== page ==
The Director, Real Estate Research Centre, The Business School (formerly Cass) looks for an answer.
The two most common phrases at the moment are: 1) “Can industrial yields really go much lower?” and 2) “Retail values must surely be close to the bottom” (having fallen 60% from the peak in capital value terms and 40% in rental value terms). The premise behind both sets of comments is that the (sub)sector is cyclical and that eventually some form of mean reversion will occur, and capital values and rents will magically converge back to a prescribed ‘fair value’.
There are a number of factors to consider here, namely:
Are markets currently responding to cyclical or structural changes, and is there a difference between the public and private markets?
What could be the catalyst for such a change and what would be the first signs of it?
Does current pricing take into account rental growth prospects and, possibly more importantly, future CapEx requirements?
It could be argued that modern regional UK shopping centres had a 40-year positive run from the opening of Brent Cross in 1976 until 2016.
Unlike their cyclical counterparts – offices – they were regarded as a positive long-term generator of total returns. However, this all ended in 2016, when the market started to ‘decouple’ in terms of sector performance. This is now finally being reflected in property valuations as seen by the latest results season, but given the leading indicator nature of the sector, the easiest way to illustrate this is by looking at the share prices (not total returns) of the key sectors. (See Table 1).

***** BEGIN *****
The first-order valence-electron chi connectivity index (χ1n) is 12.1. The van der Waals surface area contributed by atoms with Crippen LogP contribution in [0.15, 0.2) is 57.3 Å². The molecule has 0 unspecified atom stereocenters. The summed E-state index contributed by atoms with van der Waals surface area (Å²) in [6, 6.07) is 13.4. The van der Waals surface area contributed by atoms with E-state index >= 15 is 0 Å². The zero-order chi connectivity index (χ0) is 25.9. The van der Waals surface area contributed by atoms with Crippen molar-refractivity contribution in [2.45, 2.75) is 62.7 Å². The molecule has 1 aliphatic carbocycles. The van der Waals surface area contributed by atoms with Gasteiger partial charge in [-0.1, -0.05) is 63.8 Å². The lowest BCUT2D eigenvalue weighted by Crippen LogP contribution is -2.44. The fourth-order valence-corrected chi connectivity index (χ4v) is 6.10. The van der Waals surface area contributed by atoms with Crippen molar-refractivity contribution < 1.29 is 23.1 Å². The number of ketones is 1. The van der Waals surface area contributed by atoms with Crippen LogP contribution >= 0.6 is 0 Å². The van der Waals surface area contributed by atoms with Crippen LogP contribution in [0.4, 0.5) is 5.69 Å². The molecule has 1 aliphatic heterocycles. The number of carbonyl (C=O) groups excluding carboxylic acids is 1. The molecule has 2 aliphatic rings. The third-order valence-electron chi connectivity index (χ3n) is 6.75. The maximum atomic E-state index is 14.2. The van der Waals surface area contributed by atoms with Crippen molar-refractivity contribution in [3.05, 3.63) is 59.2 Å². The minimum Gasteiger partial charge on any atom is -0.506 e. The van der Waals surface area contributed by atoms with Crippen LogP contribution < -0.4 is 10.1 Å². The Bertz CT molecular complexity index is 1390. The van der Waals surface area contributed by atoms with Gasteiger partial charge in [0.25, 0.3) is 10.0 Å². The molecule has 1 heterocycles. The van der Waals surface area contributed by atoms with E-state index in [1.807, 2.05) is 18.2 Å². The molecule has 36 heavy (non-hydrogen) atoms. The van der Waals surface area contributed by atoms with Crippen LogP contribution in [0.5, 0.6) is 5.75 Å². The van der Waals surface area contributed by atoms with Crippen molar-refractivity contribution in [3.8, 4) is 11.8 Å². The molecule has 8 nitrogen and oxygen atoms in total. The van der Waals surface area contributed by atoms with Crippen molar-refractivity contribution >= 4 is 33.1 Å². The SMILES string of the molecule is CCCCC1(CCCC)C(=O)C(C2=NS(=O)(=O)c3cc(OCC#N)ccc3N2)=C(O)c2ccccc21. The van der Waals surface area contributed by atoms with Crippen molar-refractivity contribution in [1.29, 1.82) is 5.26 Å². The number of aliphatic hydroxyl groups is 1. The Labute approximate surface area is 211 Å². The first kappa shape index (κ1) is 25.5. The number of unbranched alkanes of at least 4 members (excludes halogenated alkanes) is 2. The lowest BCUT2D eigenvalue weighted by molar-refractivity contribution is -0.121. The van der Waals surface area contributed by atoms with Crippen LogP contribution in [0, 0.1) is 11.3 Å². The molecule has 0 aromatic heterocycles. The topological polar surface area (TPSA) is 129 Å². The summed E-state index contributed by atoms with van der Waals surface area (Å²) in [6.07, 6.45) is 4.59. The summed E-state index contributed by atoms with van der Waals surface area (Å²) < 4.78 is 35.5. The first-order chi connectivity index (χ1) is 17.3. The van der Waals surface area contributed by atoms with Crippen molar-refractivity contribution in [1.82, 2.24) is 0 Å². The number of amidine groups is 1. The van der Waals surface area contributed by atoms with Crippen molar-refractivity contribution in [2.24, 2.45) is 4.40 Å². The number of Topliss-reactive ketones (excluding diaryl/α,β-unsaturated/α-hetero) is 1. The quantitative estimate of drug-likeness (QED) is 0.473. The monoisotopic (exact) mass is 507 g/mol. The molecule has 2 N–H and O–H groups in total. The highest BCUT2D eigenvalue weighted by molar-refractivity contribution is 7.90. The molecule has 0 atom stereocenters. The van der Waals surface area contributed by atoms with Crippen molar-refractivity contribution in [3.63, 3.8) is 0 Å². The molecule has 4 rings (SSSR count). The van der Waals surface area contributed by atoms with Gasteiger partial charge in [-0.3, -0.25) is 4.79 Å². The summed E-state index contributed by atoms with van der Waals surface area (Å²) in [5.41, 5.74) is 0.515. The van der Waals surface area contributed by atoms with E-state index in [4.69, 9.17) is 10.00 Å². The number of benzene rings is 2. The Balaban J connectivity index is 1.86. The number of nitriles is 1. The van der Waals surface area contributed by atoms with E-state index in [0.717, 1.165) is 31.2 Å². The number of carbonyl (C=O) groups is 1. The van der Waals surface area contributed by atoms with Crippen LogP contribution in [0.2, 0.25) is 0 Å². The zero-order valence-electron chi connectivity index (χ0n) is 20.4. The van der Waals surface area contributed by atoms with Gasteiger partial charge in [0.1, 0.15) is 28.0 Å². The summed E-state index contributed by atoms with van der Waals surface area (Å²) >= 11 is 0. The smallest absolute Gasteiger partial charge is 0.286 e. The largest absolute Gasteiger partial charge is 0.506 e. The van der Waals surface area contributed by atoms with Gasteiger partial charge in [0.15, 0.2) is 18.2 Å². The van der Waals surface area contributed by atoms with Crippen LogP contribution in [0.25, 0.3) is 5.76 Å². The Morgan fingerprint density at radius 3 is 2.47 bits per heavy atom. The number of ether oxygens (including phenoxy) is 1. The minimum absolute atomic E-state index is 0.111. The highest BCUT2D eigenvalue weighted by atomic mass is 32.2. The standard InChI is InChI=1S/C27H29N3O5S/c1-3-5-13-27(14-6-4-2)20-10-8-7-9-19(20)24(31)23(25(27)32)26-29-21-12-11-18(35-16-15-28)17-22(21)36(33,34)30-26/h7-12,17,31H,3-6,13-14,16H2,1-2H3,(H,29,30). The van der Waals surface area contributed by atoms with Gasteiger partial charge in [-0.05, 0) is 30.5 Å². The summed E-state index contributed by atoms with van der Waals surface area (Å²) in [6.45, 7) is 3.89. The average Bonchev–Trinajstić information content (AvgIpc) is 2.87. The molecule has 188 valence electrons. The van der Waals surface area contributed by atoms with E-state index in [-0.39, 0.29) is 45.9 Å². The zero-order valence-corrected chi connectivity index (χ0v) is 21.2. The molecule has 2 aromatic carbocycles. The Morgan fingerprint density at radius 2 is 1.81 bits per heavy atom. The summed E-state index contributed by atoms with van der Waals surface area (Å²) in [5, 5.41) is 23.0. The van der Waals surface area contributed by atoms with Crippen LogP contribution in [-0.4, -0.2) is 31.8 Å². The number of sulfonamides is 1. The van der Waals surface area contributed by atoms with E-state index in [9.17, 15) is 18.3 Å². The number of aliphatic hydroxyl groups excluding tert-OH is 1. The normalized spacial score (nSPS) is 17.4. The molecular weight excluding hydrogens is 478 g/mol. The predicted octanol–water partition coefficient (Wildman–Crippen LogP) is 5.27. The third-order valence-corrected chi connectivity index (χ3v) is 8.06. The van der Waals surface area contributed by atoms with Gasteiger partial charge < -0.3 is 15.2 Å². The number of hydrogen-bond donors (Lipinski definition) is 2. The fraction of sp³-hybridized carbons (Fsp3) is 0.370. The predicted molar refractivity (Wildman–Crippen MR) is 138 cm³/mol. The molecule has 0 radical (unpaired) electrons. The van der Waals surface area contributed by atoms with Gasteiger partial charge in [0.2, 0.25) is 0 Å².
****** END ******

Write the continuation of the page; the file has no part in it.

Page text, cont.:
For simplicity I have chosen one company (the largest by market capitalisation) per sector. The starting point is June 2016 – not because it conveniently happens to be five years ago, but because it represents both a previous peak to the market and an unexpected (to many) catalyst in the form of the EU Referendum result.
Chart 1. Sector proxy performance: divergence not convergence